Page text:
A TRIBUNAL has reached a decision on a case questioning the legitimacy of work-related claims made for a former Bechtel worker's tax returns.
The Australian Appeals Tribunal has rejected the challenge to Australian taxation law put forward by Corporate Accountants, labelling some justification for the claims as "vague".
The test case, put before the tribunal in April last year, was finalised on Friday.
The tribunal found work related claims including for overtime meals, mobile phone bills and tool expenses were not legitimate.
The decision follows a mass audit completed by the Australian Taxation Office on Bechtel workers in 2015, which found inconsistencies between workers' claims.
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The ATO repeatedly urged workers to resubmit their taxes while Corporate Accountants, which represented hundreds of Bechtel workers, stood by its firm's work.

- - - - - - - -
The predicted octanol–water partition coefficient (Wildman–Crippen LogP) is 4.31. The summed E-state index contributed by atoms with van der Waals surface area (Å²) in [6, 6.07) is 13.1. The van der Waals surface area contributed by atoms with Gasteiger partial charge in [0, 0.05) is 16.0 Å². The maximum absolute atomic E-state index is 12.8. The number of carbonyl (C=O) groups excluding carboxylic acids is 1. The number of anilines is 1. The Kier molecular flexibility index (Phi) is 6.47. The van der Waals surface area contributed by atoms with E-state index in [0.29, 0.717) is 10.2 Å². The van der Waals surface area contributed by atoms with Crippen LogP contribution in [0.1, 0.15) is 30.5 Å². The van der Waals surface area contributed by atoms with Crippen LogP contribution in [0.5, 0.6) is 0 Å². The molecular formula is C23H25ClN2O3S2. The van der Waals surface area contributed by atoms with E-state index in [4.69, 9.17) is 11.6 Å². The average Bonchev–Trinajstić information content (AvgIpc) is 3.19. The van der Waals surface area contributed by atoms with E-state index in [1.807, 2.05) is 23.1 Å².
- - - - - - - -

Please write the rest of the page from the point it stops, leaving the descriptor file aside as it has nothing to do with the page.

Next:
In the test case, the pipe fitter argued he and other tradespeople would take a tool bag on the ferry to work at Curtis Island.
But AAT deputy president Ian Molloy was "not satisfied" the worker's claim for tool expenses of $945 was correct.
The former Bechtel worker admitted he thought his claim "was barely a quarter" of that amount, about $240.
His mobile phone claim of $519 was also dismissed due to a lack of evidence.
"The only evidence in support [of the worker's] claim are Telstra accounts," Mr Molloy said.
"There is no break-down on the accounts showing calls or other usage.
"There is nothing to say where any calls were made from, their time, or duration."
Mr Molloy described the documentation behind the overtime meal expenses as "vague".
The Commissioner allowed $1876 of the worker's $4986 claimed for overtime meals, leaving more than $3000 in claims as incorrect.
Bechtel workers issued new tax returns following the audit in 2015. Gladstone accountants and tax agents were also interviewed as part of the investigations.
How it unfolded |